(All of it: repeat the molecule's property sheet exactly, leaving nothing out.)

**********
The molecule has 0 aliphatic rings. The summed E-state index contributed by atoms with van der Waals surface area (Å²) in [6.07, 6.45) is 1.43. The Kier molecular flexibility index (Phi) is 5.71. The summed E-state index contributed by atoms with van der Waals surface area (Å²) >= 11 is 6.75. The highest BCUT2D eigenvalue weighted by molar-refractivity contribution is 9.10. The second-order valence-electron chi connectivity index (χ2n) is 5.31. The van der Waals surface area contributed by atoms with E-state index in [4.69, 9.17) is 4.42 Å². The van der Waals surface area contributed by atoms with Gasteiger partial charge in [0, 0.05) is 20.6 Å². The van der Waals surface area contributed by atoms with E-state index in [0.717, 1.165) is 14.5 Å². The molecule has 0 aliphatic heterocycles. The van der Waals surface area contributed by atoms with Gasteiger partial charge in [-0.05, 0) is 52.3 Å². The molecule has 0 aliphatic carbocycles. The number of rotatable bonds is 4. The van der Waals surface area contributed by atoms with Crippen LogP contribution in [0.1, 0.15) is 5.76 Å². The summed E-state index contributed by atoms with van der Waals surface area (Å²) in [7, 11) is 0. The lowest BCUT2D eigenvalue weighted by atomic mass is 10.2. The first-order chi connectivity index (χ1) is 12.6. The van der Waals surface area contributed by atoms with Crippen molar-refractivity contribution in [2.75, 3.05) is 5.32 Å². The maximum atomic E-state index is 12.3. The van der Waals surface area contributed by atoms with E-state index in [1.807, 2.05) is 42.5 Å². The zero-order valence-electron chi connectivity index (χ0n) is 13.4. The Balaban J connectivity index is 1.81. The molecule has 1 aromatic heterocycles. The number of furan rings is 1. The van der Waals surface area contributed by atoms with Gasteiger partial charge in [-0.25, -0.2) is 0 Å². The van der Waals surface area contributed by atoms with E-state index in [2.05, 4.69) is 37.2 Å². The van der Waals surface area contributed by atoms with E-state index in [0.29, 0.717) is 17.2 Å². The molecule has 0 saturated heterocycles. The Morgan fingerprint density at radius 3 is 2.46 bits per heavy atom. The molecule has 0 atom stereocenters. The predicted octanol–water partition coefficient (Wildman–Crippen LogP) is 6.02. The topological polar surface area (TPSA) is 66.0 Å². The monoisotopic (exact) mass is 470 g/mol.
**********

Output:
The molecule has 0 aliphatic rings. The summed E-state index contributed by atoms with van der Waals surface area (Å²) in [6.07, 6.45) is 1.43. The Kier molecular flexibility index (Phi) is 5.71. The summed E-state index contributed by atoms with van der Waals surface area (Å²) >= 11 is 6.75. The highest BCUT2D eigenvalue weighted by molar-refractivity contribution is 9.10. The second-order valence-electron chi connectivity index (χ2n) is 5.31. The van der Waals surface area contributed by atoms with E-state index in [4.69, 9.17) is 4.42 Å². The van der Waals surface area contributed by atoms with Gasteiger partial charge in [0, 0.05) is 20.6 Å². The van der Waals surface area contributed by atoms with E-state index in [0.717, 1.165) is 14.5 Å². The molecule has 0 aliphatic heterocycles. The van der Waals surface area contributed by atoms with Gasteiger partial charge in [-0.05, 0) is 52.3 Å². The molecule has 0 aliphatic carbocycles. The number of rotatable bonds is 4. The van der Waals surface area contributed by atoms with Crippen LogP contribution in [0.1, 0.15) is 5.76 Å². The summed E-state index contributed by atoms with van der Waals surface area (Å²) in [7, 11) is 0. The lowest BCUT2D eigenvalue weighted by atomic mass is 10.2. The first-order chi connectivity index (χ1) is 12.6. The van der Waals surface area contributed by atoms with Crippen molar-refractivity contribution in [2.75, 3.05) is 5.32 Å². The maximum atomic E-state index is 12.3. The van der Waals surface area contributed by atoms with E-state index in [1.807, 2.05) is 42.5 Å². The zero-order valence-electron chi connectivity index (χ0n) is 13.4. The Balaban J connectivity index is 1.81. The molecule has 1 aromatic heterocycles. The number of furan rings is 1. The van der Waals surface area contributed by atoms with Gasteiger partial charge in [-0.25, -0.2) is 0 Å². The van der Waals surface area contributed by atoms with E-state index in [2.05, 4.69) is 37.2 Å². The van der Waals surface area contributed by atoms with E-state index in [0.29, 0.717) is 17.2 Å². The molecule has 0 saturated heterocycles. The Morgan fingerprint density at radius 3 is 2.46 bits per heavy atom. The molecule has 0 atom stereocenters. The predicted octanol–water partition coefficient (Wildman–Crippen LogP) is 6.02. The topological polar surface area (TPSA) is 66.0 Å². The monoisotopic (exact) mass is 470 g/mol.